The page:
University of Maryland

Inclusive ICT Rehabilitation Engineering Research Center (RERC)

Grant #90REGE0008, National Institute for Disability, Independent Living, and Rehabilitation Research (NIDILRR), Administration for Community Living (ACL), U.S. Dept. of Health & Human Services (2018-2023)

Project Leads: Gregg Vanderheiden, Jonathan Lazar, J. Bern Jordan, Hernisa Kacorri, Amanda Lazar

Trace PIs (left to right): Hernisa Kacorri, Gregg Vanderheiden, J. Bern Jordan, Amanda Lazar, Jonathan Lazar

(Left to right): Hernisa Kacorri, Gregg Vanderheiden, J. Bern Jordan, Amanda Lazar, Jonathan Lazar

Potential Impact for People with Disabilities

The purpose of this RERC is to find ways for everyone to use digital technologies which have become so essential to all aspects of life.

Our overall approach is dual in nature:

  1. Making sure that existing access solutions are effective, findable, affordable, and available on every computer or other digital technology.
  2. Identifying potential access issues in new and future technologies, as well as new solutions that ensure their accessibility.

Some targeted areas for impact by this RERC include:

  • Improvement in the ways that researchers, product developers, and caregivers’ approach assistive technology for dementia, including use of technology to engage people with dementia in the solutions that can support them — resulting in more meaningful participation in everyday life.
  • Greater inclusion of ICT users with disabilities in new technologies driven by artificial intelligence (AI), drawing from:
    • Datasets and techniques created by the RERC team in collaboration with users with disabilities and
    • Exploration of “teachable interfaces” as a mechanism for empowering users with disabilities to train the technology to better meet their needs.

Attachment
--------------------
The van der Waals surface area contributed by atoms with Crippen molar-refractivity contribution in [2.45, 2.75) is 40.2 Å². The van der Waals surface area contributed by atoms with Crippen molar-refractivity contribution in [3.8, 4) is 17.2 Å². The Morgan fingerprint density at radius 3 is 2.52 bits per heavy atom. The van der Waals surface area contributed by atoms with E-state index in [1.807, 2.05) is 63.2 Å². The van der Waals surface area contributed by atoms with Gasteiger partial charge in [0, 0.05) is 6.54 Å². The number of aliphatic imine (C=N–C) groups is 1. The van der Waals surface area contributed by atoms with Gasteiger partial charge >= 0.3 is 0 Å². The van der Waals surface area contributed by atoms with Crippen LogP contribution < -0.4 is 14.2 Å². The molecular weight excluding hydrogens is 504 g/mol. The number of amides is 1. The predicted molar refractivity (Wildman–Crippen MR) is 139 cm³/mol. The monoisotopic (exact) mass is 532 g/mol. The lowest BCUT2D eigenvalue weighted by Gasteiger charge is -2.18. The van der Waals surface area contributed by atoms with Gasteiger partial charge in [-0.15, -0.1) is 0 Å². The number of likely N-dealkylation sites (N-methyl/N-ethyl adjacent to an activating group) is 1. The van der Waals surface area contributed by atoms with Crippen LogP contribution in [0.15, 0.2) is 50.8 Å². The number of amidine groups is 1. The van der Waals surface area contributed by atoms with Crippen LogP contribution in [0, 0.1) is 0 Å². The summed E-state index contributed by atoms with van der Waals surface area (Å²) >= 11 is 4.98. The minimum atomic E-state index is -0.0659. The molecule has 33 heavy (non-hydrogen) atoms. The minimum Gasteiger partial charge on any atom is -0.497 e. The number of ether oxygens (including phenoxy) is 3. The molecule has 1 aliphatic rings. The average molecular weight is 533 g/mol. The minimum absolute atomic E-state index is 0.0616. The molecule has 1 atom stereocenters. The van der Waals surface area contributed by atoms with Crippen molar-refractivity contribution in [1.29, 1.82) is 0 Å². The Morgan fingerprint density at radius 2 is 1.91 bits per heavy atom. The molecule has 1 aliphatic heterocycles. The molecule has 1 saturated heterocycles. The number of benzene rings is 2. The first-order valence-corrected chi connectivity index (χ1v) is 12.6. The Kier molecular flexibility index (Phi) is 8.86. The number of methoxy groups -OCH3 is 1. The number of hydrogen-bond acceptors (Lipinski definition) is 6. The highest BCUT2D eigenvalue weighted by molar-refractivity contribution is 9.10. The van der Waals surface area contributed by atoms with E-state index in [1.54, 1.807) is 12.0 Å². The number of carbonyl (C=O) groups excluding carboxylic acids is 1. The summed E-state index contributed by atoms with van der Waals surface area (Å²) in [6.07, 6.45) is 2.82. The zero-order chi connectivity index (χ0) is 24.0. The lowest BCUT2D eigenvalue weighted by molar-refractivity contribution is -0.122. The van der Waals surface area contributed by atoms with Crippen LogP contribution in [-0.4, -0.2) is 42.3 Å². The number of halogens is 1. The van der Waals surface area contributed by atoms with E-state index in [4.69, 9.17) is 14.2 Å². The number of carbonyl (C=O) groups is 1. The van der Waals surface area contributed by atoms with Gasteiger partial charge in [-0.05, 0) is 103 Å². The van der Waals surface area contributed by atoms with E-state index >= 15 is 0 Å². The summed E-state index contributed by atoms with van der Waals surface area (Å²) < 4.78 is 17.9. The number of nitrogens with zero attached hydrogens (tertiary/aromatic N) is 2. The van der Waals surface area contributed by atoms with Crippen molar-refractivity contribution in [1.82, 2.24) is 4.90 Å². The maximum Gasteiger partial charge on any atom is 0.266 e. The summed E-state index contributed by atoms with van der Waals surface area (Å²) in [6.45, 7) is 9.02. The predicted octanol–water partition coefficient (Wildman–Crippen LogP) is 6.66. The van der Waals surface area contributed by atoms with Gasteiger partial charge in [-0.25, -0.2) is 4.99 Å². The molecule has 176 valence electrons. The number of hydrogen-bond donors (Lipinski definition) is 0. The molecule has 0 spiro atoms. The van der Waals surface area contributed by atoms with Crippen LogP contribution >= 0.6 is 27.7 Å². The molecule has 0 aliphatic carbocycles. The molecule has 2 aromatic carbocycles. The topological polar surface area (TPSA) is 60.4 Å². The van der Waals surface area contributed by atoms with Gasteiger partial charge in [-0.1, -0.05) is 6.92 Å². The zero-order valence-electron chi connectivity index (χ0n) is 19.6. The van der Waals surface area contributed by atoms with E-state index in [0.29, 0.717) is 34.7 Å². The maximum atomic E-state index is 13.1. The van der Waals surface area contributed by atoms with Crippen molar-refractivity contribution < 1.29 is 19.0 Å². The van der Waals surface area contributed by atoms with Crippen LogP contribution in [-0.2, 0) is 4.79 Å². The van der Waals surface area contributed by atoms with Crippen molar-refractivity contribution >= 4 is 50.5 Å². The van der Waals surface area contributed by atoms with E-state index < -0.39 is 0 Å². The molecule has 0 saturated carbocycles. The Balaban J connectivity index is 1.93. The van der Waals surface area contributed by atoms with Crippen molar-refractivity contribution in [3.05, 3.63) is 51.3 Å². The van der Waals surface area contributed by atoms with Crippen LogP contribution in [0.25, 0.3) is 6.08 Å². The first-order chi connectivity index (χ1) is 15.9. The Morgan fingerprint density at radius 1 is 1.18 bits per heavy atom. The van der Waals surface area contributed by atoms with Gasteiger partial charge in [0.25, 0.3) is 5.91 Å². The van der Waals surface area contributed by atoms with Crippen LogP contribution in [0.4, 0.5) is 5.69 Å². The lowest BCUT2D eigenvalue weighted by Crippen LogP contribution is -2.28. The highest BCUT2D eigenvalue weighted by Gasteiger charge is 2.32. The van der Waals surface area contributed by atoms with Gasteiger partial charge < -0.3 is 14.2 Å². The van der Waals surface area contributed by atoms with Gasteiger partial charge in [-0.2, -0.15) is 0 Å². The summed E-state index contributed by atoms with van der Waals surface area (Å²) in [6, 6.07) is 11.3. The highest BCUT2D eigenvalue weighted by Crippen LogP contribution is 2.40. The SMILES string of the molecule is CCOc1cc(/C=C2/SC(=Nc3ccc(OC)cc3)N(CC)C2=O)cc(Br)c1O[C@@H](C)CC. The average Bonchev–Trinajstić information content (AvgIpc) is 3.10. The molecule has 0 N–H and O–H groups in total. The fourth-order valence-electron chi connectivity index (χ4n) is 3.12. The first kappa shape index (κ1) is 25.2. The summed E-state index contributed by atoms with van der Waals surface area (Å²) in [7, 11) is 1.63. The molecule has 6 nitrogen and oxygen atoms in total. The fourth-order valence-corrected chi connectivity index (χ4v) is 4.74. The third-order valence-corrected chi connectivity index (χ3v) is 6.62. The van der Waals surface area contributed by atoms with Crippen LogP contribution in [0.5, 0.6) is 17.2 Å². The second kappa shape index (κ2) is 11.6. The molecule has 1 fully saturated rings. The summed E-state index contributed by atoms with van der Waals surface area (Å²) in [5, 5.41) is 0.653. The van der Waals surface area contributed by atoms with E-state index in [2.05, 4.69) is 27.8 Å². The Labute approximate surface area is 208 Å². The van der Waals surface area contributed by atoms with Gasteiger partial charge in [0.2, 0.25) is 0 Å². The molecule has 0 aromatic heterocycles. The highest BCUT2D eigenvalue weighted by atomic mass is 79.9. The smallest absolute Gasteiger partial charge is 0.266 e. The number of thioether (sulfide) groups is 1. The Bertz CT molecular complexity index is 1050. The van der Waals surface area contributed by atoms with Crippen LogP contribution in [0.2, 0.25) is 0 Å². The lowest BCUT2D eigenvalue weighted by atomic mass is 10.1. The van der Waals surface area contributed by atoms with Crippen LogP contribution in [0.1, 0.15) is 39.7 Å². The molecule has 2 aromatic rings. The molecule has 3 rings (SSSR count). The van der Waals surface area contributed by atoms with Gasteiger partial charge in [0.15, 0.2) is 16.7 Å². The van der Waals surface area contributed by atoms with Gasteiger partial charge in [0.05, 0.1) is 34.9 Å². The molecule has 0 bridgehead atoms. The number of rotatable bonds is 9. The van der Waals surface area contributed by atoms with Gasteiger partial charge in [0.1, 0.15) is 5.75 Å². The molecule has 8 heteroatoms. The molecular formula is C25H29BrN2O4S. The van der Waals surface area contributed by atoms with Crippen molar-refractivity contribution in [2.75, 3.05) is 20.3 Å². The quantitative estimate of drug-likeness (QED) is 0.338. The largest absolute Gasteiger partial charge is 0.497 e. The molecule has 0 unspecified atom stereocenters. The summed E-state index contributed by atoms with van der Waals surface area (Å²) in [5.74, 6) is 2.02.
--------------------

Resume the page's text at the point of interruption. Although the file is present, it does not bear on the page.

• New models for trial, delivery, and licensing of computer access technologies.
  • Better tools for users and clinicians to employ in identifying, evaluating, selecting, and personalizing existing accessibility solutions for ICT, thus increasing awareness of the solution strategies that are available.
  • New accessibility approaches to capitalize on next-next-generation ICT, identified in collaboration with researchers, product developers, and key stakeholders.
  • Increased commercial availability and practice of access solutions for ICT, facilitated by:
    • Development, collection, and dissemination of checklists, tools and strategies for use by ICT developers;
    • Collaborative efforts with and technical assistance to ICT developers; and
    • Continued support for consumer groups, policy makers, and standards groups.

Links to RERC Projects

  • Inclusive AI
    • Extending data science and data-driven technologies to be inclusive.
  • Teachable Interfaces
    • Exploring “teachable interfaces” as improved approach for intelligent self-adapting interfaces that also puts interfaces back under user control
  • Accessibility Needs & Design Methods for Dementia
    • Exploring dementia and a method for advancing understanding of important elements of cognitive accessibility
  • Tools to Help Users Select, Fit and Secure Computer Access Solutions
    • Includes new  trial, delivery, and licensing models
  • Rethinking Accessibility Standards & Guidelines
    • Creation of draft approaches for next-next-generation accessibility
  • Moving Existing Accessibility Advances into the Lives of People with Disabilities
    • Making it easier to create new and better accessibility solutions and to find accessibility solutions that exist anywhere in the world.
    • Working with industry and policymakers to increase accessibility for kiosks and other public systems, and to make the Web more accessible. (Kiosk Accessibility)

More Information on Trace Center and RERC Past and Current Work

Software & Tools

Publications 

Presentations  (playlist on the Trace Center YouTube channel)

News